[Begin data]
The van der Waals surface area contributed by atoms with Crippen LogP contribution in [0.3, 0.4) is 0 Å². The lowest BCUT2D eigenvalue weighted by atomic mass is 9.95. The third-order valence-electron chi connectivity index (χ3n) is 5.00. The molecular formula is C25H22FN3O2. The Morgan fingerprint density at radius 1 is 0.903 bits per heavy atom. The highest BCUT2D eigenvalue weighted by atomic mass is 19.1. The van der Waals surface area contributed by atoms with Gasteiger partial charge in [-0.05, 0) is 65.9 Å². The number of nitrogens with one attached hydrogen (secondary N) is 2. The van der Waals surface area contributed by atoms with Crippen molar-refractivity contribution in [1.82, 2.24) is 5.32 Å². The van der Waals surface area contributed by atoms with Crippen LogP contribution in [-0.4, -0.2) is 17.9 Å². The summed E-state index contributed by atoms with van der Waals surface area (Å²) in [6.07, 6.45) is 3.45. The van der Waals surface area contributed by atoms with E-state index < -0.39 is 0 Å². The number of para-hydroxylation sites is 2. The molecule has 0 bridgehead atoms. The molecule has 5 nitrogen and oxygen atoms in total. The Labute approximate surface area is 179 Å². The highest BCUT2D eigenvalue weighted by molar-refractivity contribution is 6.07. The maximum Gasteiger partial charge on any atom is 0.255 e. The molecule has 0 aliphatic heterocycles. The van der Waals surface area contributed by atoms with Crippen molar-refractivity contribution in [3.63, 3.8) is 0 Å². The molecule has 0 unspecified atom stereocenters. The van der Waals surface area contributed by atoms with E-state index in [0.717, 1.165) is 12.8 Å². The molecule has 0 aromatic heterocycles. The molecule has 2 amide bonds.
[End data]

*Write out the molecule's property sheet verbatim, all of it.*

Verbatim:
The van der Waals surface area contributed by atoms with Crippen LogP contribution in [0.3, 0.4) is 0 Å². The lowest BCUT2D eigenvalue weighted by atomic mass is 9.95. The third-order valence-electron chi connectivity index (χ3n) is 5.00. The molecular formula is C25H22FN3O2. The Morgan fingerprint density at radius 1 is 0.903 bits per heavy atom. The highest BCUT2D eigenvalue weighted by atomic mass is 19.1. The van der Waals surface area contributed by atoms with Gasteiger partial charge in [-0.05, 0) is 65.9 Å². The number of nitrogens with one attached hydrogen (secondary N) is 2. The van der Waals surface area contributed by atoms with Crippen molar-refractivity contribution in [1.82, 2.24) is 5.32 Å². The van der Waals surface area contributed by atoms with Crippen LogP contribution in [-0.4, -0.2) is 17.9 Å². The summed E-state index contributed by atoms with van der Waals surface area (Å²) in [6.07, 6.45) is 3.45. The van der Waals surface area contributed by atoms with E-state index < -0.39 is 0 Å². The number of para-hydroxylation sites is 2. The molecule has 0 bridgehead atoms. The molecule has 5 nitrogen and oxygen atoms in total. The Labute approximate surface area is 179 Å². The highest BCUT2D eigenvalue weighted by molar-refractivity contribution is 6.07. The maximum Gasteiger partial charge on any atom is 0.255 e. The molecule has 0 aliphatic heterocycles. The van der Waals surface area contributed by atoms with Crippen molar-refractivity contribution in [3.63, 3.8) is 0 Å². The molecule has 0 unspecified atom stereocenters. The van der Waals surface area contributed by atoms with E-state index in [0.717, 1.165) is 12.8 Å². The molecule has 0 aromatic heterocycles. The molecule has 2 amide bonds.